Everything You Need to Know About Porch Pirates
Porch piracy is a relatively new crime facilitated by the rise in online shopping. Criminals who perpetrate it may consider it a victimless crime, but it is anything but. The thing about these criminals is that they work in particular ways. So if you familiarize yourself with how they operate, you can do things to stop them.
Unfortunately, the crime of porch piracy does not discriminate. It is as likely to happen in a small town as it is in a major city. Take Henderson, Nevada. It is by no means a booming metropolis like Houston or Chicago. And yet, porch pirates operate as freely as anywhere else.
They Are Opportunistic
The first thing to know about porch pirates is that their crimes are crimes of opportunity. Simply put, there is nothing for them to steal from homes that don’t have packages left by the front door. Porch pirates are criminals with a particular target in mind: packages left by UPS, FedEx, the U.S. Postal Service, etc.
This suggests that the best way to protect yourself is to not give these thieves the opportunity. In other words, avoid having packages left at your home if you can. Instead, have them delivered to your workplace. If that’s not possible, work out an arrangement with a neighbor, family member, or friend willing to accept your packages during the day.
They Work Quickly
Next, understand that porch pirates tend to work very quickly. Though there are exceptions to the rule, your average thief does not spend time lingering over the packages he or she is about to steal. Instead, he/she grabs and goes. It is more important for this person to get the packages and get away quickly than figure out what they are stealing. There will find plenty of time for opening packages and discovering their contents later.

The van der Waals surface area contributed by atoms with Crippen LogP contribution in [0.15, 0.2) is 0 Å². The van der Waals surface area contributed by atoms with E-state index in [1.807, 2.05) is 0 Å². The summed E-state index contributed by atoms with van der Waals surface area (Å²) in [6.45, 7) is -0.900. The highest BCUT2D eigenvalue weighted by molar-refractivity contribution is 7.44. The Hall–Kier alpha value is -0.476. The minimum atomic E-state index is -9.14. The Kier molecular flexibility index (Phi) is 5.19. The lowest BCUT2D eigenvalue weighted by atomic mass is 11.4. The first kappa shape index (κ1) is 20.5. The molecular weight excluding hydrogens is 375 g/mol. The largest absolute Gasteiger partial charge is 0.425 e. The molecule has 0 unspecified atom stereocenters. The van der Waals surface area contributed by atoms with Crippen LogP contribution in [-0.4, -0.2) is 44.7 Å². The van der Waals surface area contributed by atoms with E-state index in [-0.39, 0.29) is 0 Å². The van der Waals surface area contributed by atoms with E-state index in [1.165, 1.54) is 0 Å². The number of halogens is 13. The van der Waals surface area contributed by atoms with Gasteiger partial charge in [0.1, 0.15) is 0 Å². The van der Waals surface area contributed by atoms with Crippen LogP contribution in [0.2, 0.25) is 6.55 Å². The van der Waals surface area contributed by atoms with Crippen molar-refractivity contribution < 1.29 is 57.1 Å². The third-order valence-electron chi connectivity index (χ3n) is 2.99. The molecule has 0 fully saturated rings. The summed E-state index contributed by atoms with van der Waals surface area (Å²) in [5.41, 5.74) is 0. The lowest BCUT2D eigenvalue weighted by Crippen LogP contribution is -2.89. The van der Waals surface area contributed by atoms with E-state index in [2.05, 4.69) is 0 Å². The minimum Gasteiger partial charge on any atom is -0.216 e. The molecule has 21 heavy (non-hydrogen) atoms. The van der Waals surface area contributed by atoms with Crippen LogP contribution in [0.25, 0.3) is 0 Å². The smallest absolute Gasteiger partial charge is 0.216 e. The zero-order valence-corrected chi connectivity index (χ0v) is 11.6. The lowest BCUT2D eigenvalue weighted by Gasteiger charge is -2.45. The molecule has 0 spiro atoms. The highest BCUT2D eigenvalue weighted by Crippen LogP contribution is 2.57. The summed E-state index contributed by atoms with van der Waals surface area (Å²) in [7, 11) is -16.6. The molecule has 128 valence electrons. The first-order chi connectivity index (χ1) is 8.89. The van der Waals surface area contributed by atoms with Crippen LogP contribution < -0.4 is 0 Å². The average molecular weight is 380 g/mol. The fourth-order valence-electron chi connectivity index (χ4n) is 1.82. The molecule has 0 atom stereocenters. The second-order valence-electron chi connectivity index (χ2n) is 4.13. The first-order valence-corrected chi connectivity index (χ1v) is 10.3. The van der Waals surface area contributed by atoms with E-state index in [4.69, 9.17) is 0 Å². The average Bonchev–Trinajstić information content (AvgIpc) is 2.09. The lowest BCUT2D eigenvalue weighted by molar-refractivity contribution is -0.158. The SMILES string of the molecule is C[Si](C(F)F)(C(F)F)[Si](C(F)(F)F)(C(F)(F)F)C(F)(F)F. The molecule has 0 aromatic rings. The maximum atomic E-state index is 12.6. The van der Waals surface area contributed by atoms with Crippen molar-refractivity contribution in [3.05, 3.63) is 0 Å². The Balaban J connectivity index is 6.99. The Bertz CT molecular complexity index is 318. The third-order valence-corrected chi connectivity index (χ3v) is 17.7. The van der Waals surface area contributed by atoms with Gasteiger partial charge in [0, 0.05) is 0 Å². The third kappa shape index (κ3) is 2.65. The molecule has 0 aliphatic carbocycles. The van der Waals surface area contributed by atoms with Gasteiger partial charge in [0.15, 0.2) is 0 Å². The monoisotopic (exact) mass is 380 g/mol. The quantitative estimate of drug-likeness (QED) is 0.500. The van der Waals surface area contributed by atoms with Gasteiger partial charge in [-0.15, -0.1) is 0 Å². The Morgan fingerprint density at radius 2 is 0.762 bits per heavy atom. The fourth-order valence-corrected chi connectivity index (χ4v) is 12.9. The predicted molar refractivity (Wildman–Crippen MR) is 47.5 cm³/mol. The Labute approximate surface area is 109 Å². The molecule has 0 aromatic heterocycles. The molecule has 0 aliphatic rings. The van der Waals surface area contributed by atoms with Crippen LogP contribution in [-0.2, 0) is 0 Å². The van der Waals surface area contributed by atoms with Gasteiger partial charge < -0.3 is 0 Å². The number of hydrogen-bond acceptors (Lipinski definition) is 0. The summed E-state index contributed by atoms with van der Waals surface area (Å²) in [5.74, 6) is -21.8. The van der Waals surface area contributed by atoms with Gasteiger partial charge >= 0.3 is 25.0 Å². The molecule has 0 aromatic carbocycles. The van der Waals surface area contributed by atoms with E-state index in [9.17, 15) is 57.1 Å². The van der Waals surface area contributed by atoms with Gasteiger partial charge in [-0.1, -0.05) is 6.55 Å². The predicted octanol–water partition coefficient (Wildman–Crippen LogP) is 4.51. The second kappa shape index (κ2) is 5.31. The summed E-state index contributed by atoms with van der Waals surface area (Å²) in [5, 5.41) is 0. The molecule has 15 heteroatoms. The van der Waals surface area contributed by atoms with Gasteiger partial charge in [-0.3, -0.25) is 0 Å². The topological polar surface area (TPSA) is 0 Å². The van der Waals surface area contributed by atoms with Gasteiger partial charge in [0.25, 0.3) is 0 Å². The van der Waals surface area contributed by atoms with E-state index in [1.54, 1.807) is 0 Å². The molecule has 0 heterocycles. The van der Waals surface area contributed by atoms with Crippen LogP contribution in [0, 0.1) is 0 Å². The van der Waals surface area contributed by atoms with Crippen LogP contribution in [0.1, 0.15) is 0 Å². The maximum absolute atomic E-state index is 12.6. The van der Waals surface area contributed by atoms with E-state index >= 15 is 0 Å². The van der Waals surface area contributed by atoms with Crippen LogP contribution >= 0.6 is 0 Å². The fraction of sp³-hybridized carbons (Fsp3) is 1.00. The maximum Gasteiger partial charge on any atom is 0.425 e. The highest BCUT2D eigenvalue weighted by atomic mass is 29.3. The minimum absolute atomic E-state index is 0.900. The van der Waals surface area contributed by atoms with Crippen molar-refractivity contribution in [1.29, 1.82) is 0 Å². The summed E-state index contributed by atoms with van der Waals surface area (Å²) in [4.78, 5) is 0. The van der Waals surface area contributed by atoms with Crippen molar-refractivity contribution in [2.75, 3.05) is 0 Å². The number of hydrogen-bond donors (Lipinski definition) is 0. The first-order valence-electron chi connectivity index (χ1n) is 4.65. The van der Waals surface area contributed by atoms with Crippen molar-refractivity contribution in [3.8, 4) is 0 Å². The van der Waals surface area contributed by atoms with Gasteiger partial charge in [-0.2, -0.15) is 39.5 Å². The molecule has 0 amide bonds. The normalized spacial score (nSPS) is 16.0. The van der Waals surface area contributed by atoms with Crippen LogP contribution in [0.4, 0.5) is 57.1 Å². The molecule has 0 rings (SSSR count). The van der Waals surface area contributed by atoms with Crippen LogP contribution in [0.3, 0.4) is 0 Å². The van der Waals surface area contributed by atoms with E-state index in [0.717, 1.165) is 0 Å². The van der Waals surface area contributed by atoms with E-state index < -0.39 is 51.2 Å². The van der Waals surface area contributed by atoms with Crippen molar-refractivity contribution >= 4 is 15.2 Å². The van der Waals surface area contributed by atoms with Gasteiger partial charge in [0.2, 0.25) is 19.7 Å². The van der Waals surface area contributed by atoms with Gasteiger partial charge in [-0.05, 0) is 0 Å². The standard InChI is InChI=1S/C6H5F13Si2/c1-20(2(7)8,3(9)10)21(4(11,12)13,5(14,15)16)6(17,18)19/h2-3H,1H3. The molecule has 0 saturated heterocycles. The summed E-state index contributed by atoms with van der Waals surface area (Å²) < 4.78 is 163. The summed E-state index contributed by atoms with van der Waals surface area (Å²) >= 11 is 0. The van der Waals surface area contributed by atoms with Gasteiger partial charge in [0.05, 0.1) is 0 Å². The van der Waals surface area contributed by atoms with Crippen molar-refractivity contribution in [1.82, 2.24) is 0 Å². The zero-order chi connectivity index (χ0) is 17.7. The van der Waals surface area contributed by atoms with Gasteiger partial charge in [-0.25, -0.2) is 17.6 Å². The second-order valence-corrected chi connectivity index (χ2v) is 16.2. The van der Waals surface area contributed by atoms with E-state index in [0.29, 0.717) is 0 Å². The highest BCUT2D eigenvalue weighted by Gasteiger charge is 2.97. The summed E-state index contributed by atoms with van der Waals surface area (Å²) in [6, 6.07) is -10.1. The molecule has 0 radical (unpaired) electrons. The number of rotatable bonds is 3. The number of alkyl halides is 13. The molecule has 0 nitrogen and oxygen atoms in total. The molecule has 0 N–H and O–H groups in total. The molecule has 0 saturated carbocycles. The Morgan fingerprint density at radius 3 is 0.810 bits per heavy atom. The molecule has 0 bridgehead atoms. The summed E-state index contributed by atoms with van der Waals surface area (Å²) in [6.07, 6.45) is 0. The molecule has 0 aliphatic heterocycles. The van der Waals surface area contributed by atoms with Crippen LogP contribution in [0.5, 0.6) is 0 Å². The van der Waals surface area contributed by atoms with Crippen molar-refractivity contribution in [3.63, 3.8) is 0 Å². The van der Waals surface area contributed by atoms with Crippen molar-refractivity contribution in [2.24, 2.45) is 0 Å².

The speed at which porch pirates work suggests that you can deter them by slowing them down. Putting extra time and work into getting your packages only increases the chances of getting caught. Take a lockbox, for example. A porch pirate could eventually break into one, but it would take too much time and draw too much attention. Any potential reward for breaking into a lockbox is not worth the risk of getting caught.
They Prefer Vacant Homes
Porch pirates, like their counterparts in the burglary business, prefer vacant homes. Their chances of being caught go way down when no one’s home. This is why, a nationwide home security and automation company, recommends video doorbells.
A video doorbell is not guaranteed to chase away porch pirates. But it does have one advantage a straight-up security camera lacks: onboard audio capabilities. In other words, you can actually communicate with people standing at your front door through your video doorbell.
If your doorbell alerts you to someone approaching, you do not have to settle for helplessly watching the video in hopes that you will not be victimized by a criminal. Instead, you can actually communicate with that person in real-time. Once a potential porch pirate hears your voice, he/she must consider that you might be standing on the other side of the door.
Any chance that you could be home is reason enough to turn and run. But, again, there are no guarantees here. But communicating via onboard audio tilts things in your favor.
In closing, the last thing to know is that porch pirates are cowards. Give them any reason to suspect they will not get away with it, and they are less likely to try to steal from you. You can take that to the bank.